Islamist Watch has long argued that the one of the best ways to test the moderation of an institution is to examine the company it keeps. While some Islamist groups across the West take part in media-friendly interfaith events, environmental initiatives, and disaster relief work, their less public events within the Muslim community stand in stark contrast – often featuring speakers with long histories of inciting hate and violence against minorities.
Over the last few weeks, Italian politicians have come to realize that some seemingly benevolent organizations may in fact be quietly pushing a more dangerous agenda. On April 2, the Regional Council of Lombardy approved a motion opposing the presence of "radical preachers" at an upcoming festival organized by the Italian branch of Islamic Relief, a global charitable franchise.
The Fiera della Speranza (Festival of Hope) is due to be held in Milan on April 20-21. The Lombardy Council discussed the upcoming festival after Italian media discovered that one of the featured speakers is Jasem Al Mutawa, who has reportedly stated that wives should not be "beaten with a heavy stick, but with a light hand, to make them understand who is boss."
Italian media has paid less attention to Islamic Relief's other guests, whose ideologies are just as troubling. One prospective speaker is Abdelfattah Mourou, co-founder of Tunisia's Ennahda Party, a leading Islamist political movement tied to the Muslim Brotherhood. In an interview with another Tunisian Islamist leader, Rachid Ghannouchi, the Muslim Student Association News website notes that Mourou "introduced a modern, abridged and accessible edition" of the Protocols of the Elders of Zion, an infamous anti-Semitic forgery that purports to outline a sinister Jewish scheme for world domination.
Islamic Relief Italy's website also lists Rajab Zaki as a featured guest. The Egyptian Muslim Brotherhood's own website refers to Zaki as a prominent supporter of the Islamist movement. Zaki serves as imam of the Finsbury Park mosque in London, a key center in Britain for the Muslim Brotherhood and the designated terrorist organization Hamas. One of the mosque's trustees is Muhammad Sawalha, who, according to the BBC, is "said to have masterminded much of Hamas's political and military strategy" from London. In 2017, The Times reported that Sawalha had been appointed to Hamas's political bureau.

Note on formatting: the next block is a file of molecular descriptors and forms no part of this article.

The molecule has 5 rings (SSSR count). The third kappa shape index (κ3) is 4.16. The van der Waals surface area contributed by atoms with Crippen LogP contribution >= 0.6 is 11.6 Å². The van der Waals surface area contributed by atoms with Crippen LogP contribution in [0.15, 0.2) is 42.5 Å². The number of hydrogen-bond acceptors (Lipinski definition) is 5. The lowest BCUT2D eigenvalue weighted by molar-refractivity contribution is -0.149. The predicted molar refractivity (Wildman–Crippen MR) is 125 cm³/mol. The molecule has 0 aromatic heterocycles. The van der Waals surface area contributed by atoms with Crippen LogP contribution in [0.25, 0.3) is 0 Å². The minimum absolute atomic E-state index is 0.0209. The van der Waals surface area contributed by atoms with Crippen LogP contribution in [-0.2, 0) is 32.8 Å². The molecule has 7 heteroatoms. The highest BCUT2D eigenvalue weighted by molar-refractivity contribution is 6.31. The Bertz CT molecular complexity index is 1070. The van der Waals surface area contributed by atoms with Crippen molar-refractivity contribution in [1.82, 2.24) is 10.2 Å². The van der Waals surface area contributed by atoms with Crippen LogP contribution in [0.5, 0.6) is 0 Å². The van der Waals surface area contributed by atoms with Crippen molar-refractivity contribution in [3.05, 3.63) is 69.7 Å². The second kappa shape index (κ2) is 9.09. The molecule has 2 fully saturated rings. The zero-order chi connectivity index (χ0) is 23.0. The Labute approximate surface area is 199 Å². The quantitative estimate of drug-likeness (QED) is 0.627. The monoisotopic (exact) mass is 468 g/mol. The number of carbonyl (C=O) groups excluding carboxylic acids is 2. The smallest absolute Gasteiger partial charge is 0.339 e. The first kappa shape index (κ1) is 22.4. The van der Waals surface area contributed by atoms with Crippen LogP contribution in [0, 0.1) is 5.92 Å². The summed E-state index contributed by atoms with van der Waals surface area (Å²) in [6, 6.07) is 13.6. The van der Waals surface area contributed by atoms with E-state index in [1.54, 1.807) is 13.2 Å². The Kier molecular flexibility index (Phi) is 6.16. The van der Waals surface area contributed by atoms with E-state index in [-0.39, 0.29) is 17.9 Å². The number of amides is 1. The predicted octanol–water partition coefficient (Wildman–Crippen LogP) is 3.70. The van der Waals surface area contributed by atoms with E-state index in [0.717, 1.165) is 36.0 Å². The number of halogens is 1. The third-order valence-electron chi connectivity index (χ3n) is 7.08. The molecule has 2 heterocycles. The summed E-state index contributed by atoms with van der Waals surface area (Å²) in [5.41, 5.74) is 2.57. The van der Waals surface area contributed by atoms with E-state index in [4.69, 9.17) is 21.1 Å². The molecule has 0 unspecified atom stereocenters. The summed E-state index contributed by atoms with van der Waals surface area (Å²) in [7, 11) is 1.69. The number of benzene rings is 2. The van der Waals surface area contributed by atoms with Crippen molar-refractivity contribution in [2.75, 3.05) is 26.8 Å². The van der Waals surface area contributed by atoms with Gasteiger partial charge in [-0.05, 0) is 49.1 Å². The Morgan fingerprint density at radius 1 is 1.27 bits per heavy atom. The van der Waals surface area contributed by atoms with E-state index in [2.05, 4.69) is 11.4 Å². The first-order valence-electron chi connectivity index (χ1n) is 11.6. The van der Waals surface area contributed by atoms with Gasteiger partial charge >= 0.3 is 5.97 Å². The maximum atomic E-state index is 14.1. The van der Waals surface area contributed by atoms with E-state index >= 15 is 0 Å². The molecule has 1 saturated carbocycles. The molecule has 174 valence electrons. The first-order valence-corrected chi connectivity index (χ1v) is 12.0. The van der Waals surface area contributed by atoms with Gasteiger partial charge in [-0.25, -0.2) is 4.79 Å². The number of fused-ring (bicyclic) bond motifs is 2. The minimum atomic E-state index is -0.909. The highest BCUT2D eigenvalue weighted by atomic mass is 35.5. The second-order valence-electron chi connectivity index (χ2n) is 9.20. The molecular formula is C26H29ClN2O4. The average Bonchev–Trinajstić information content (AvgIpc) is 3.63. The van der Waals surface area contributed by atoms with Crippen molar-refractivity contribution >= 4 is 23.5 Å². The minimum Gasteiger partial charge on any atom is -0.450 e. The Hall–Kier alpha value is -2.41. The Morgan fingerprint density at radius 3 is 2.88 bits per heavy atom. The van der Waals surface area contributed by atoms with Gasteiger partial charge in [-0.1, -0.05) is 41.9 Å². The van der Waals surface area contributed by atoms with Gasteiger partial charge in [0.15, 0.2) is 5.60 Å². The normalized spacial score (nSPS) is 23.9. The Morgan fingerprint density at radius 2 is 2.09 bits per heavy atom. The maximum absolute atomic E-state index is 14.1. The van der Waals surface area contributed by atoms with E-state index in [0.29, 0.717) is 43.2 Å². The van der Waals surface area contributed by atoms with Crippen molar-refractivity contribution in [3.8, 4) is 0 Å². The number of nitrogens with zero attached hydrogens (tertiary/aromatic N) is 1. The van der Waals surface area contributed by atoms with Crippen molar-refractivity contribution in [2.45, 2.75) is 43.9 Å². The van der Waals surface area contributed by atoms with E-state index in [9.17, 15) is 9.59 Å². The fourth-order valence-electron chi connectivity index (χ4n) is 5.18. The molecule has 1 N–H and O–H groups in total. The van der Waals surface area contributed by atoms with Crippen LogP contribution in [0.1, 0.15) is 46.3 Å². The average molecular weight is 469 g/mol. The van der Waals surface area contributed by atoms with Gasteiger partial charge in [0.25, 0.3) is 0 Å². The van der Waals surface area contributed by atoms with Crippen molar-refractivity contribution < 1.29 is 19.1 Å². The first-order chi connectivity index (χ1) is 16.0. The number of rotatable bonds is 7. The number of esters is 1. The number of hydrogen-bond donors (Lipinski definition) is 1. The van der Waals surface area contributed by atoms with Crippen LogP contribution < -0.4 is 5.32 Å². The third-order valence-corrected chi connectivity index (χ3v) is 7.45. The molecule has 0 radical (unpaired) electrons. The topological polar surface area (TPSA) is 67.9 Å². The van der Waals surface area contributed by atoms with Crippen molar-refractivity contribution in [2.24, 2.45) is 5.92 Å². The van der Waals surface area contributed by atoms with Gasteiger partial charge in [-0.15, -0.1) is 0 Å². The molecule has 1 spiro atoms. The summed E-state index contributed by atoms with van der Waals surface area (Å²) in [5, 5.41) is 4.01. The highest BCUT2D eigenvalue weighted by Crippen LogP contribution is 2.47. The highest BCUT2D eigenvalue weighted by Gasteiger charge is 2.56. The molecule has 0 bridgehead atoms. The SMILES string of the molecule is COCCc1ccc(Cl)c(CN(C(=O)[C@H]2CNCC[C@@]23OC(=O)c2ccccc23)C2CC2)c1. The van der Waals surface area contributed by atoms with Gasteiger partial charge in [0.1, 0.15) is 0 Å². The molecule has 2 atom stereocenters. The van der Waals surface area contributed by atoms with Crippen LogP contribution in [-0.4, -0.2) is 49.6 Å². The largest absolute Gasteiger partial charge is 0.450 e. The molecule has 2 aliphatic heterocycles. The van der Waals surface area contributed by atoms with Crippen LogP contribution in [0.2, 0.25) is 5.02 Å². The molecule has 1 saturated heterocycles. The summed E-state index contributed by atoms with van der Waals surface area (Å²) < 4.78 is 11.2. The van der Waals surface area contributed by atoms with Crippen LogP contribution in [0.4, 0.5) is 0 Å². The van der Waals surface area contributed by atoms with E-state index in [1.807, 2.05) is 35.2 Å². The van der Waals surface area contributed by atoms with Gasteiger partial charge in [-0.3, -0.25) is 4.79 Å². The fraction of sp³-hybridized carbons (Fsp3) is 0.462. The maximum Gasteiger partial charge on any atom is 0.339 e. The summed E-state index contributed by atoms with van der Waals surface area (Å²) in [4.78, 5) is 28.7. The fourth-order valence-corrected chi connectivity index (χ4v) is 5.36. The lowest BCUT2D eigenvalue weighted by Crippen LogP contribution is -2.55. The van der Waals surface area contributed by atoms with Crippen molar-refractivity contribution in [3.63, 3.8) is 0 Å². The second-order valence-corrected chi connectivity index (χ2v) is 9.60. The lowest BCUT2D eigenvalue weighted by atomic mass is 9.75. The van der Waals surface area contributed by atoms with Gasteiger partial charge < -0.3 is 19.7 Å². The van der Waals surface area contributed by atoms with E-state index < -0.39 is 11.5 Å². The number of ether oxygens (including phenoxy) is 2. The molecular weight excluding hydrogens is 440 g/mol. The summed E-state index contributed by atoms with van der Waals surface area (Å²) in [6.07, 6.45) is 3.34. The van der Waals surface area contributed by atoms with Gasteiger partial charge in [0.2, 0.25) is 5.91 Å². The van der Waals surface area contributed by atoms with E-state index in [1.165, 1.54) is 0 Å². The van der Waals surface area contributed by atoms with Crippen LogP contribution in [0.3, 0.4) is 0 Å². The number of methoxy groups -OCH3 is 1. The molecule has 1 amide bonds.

This is not the first time Italian media has cottoned on to the extremism of Islamic Relief. In 2015, Italian media denounced the charity's decision to organize an event featuring Omar Abdelkafi, a cleric who has described the murders of Charlie Hebdo journalists in Paris as "the sequel to the comedy film of 9/11." Other previous Islamic Relief Italy speakers have included Tariq Suwaidan and Aidh Al-Qarni, two prominent supporters of Hamas. Suwaidan has stated: "Every mother of the Ummah – and not solely the Palestinian mothers – should nurture their children with hate for the sons of Zion. We need to instill this hatred in the hearts of our sons until a new generation will erase them (the sons of Zion) from Earth. (...) Each and every one of us should leave this room thinking about a plan to annihilate Israel."
Islamist Watch has written a great deal about Islamic Relief. Despite its claims to be a moderate group, dedicated only to charitable good deeds, our 2018 report uncovered ties to the designated terrorist organization Hamas, close links with the Egyptian Muslim Brotherhood, and the overt anti-Jewish, pro-terror sentiments of its staff. Our report also details the lectures and fundraisers Islamic Relief branches organize across Europe and North America, practically every week, with radical, bigoted Islamist clerics. These findings were particularly alarming considering Islamic Relief is the largest Islamic charity in the West – receiving tens of millions of dollars from Western governments.
In April 2017, British media reported that the UK Charity Commission – the government's regulator of non-profits – had opened an investigation into Islamic Relief's decision to organize a tour with Yasir Qadhi, an extremist American preacher who had previously told audiences that killing homosexuals was part of his religion. But little has come of that so far. And just last month, a leading UK government-funded umbrella group for British international aid charities bestowed an award on the Islamist goliath.
The decision by Italian lawmakers to speak out is a welcome change.